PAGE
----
Even if women used the two most effective available methods of contraception more regularly, the need for abortions in the United States would not be eliminated, a new family planning study has found.
Research sponsored by the Alan Guttmacher Institute concluded that if all women used the pill or the intrauterine device, a minimum of 450,000 abortions would be performed annually in the United States, or 30 percent of those now performed each year.
Princeton professor Charles F. Westoff, who was in charge of the study, believes this amounts to the "irreducible minimum" in abortions, but added that it is an "extreme" that is neither likely nor necessarily desirable, given the continuing debate over the side effects associated with these birth control methods.
If more women could be persuaded to use any of the assortment of methods available, he said, about half of the abortions each year "could be prevented, but the other half could not."
Even if the rhythm method--one of the least effective methods--were used by women not now using contraception, abortions could be reduced by 44 percent, the study suggests.
Wendy Baldwin, an official at the federal Center for Population Research, called the study an "extremely important contribution" to the policy debates over abortion "because people can weigh alternatives in a more informed way."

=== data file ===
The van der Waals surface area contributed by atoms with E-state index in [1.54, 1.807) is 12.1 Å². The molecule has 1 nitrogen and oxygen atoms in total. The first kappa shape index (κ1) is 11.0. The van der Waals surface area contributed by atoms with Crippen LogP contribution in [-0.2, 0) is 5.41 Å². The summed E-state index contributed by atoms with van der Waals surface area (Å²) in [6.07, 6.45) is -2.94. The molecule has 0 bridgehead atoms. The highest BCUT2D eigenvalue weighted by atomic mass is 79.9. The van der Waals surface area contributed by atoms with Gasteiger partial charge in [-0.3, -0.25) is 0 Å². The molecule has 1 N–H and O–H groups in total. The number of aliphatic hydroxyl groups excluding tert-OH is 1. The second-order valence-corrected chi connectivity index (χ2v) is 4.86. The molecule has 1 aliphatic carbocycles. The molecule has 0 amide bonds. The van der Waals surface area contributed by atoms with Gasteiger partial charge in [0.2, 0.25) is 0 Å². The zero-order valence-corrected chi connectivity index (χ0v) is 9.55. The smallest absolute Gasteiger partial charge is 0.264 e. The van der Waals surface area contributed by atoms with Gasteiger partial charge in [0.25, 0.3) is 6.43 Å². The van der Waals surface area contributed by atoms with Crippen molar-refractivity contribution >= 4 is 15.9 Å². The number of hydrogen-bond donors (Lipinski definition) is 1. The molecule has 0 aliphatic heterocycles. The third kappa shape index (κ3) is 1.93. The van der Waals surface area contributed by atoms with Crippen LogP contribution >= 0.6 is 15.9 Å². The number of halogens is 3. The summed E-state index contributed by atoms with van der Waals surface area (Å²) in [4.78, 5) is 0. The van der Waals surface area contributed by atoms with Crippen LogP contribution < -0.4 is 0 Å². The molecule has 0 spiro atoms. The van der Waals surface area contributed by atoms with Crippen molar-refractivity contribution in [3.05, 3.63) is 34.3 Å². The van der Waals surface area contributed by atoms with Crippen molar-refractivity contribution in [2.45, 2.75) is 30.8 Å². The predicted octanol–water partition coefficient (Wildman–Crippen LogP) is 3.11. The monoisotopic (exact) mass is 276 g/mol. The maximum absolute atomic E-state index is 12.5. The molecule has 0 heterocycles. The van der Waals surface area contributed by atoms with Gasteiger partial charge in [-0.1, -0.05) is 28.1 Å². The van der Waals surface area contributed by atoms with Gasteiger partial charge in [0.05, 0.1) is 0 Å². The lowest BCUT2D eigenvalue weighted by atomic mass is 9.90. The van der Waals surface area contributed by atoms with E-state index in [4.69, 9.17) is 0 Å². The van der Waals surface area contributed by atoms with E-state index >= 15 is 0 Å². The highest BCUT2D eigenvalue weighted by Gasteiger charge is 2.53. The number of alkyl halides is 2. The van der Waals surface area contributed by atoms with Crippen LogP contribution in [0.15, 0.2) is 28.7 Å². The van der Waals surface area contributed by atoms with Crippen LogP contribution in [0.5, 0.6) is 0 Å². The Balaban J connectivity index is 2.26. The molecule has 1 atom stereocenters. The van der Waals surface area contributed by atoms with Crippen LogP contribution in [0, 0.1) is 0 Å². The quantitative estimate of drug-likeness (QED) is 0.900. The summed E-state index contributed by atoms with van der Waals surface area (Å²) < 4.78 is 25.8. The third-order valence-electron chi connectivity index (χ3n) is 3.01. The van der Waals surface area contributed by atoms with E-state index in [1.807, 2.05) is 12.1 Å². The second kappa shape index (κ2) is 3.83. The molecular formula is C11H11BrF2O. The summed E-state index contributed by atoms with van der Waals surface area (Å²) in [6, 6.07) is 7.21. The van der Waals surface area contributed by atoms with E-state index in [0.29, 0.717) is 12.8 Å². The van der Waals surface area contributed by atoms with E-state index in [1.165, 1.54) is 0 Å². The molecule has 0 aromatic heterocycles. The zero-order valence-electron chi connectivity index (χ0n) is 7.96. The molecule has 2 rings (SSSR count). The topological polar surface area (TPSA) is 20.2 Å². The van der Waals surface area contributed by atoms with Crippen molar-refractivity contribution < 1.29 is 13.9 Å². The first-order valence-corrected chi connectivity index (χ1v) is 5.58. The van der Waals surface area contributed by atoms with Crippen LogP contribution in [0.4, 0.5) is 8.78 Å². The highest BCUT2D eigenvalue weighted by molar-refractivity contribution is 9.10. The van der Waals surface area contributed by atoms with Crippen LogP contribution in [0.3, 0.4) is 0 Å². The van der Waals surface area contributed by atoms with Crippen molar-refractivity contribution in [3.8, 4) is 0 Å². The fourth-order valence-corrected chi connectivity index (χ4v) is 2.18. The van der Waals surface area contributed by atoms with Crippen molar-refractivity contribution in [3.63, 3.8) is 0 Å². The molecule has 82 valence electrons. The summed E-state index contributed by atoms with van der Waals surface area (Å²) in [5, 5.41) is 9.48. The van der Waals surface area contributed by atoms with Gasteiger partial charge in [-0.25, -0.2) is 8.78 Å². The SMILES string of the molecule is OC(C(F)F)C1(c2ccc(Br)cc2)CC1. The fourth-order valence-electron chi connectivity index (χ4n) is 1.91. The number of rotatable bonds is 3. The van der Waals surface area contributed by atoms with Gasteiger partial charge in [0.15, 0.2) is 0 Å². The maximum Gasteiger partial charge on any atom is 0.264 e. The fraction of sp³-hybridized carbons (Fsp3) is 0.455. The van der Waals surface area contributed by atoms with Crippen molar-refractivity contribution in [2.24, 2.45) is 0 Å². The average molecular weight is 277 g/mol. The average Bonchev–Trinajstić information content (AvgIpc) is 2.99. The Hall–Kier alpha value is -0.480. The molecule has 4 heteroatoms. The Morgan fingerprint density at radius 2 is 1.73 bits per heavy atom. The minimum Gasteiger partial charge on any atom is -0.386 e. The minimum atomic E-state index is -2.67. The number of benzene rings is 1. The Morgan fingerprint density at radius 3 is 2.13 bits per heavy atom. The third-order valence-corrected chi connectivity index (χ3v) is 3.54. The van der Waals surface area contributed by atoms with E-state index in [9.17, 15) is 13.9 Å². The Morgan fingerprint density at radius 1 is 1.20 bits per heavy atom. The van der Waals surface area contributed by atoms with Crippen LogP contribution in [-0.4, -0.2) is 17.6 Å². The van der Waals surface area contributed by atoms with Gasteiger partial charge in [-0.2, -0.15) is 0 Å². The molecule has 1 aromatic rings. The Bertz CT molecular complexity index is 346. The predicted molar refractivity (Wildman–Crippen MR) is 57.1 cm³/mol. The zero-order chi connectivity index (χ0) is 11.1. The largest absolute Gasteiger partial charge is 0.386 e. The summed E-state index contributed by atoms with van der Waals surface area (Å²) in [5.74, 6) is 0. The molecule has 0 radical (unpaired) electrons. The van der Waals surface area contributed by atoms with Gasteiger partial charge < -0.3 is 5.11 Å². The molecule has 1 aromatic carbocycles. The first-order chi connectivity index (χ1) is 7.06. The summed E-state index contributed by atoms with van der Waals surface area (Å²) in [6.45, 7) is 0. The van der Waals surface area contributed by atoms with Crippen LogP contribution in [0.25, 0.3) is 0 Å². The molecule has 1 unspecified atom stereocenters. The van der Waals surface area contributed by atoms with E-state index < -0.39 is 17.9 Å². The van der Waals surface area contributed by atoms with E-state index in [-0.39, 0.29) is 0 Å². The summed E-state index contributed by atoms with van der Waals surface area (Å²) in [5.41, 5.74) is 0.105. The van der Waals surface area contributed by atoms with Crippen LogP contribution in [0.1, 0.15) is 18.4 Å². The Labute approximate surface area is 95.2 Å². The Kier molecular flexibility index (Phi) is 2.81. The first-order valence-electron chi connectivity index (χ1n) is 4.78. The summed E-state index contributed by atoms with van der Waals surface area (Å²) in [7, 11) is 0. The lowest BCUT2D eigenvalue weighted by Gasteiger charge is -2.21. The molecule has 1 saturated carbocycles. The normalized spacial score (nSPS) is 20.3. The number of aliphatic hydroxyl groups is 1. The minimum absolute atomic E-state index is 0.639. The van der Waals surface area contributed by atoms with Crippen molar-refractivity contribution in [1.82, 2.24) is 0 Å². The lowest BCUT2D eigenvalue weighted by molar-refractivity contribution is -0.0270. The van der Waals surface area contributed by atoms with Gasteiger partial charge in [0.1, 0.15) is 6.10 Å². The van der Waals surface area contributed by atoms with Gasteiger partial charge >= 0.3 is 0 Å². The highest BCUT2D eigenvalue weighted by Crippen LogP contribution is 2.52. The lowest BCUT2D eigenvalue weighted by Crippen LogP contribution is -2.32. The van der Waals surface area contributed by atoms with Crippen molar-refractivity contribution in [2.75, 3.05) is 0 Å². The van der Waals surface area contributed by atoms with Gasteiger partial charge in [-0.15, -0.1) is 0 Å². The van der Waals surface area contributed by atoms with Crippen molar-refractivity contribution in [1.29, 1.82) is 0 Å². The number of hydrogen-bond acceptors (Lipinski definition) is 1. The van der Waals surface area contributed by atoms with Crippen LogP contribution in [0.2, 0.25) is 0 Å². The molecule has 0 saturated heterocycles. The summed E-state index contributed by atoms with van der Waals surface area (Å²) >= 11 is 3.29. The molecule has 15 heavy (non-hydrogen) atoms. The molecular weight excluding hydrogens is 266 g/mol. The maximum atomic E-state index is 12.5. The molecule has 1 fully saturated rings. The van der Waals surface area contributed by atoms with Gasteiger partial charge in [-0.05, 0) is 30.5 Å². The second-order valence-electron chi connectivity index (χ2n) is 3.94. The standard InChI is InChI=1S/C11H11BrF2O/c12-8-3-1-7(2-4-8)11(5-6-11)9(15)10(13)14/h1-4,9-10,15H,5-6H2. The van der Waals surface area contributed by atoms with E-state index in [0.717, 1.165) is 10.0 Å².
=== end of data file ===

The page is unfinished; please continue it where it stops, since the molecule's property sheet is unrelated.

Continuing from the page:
The calculations are based on data collected during 1980 from more than 4,000 abortion patients at 14 major facilities in Illinois. Westoff said they are considered the first estimates of their kind.
The study was funded by the Ford Foundation under auspices of the Guttmacher Institute, an independent research agency affiliated with Planned Parenthood which favors the continued availability of legal abortion.
The figures indicate that more could be done to encourage women to use contraception. About 60 percent of abortion patients reported they did not use any method of birth control at the time they conceived.
In addition to reaching women--especially teen-agers--with birth control information before they initiate sexual activity, the authors said there is a need for more abortion clinics to offer "contraceptive advice and services following the abortion, when women are apparently highly motivated to prevent another unintended pregnancy."
Westoff said information gathered for the study indicated that about half of the clinics studied offered no such post-abortion advice on contraception.
He and his colleagues noted that, even if family planning were more universally practiced, limitations in available contraceptive methods would continue to produce large numbers of unwanted pregnancies.
"Many women obtaining abortions became pregnant in spite of their efforts to prevent conception, either because they did not use the method correctly or consistently, or because, in spite of correct use, the method was not effective at preventing pregnancy," they wrote in the current issue of Family Planning Perspectives.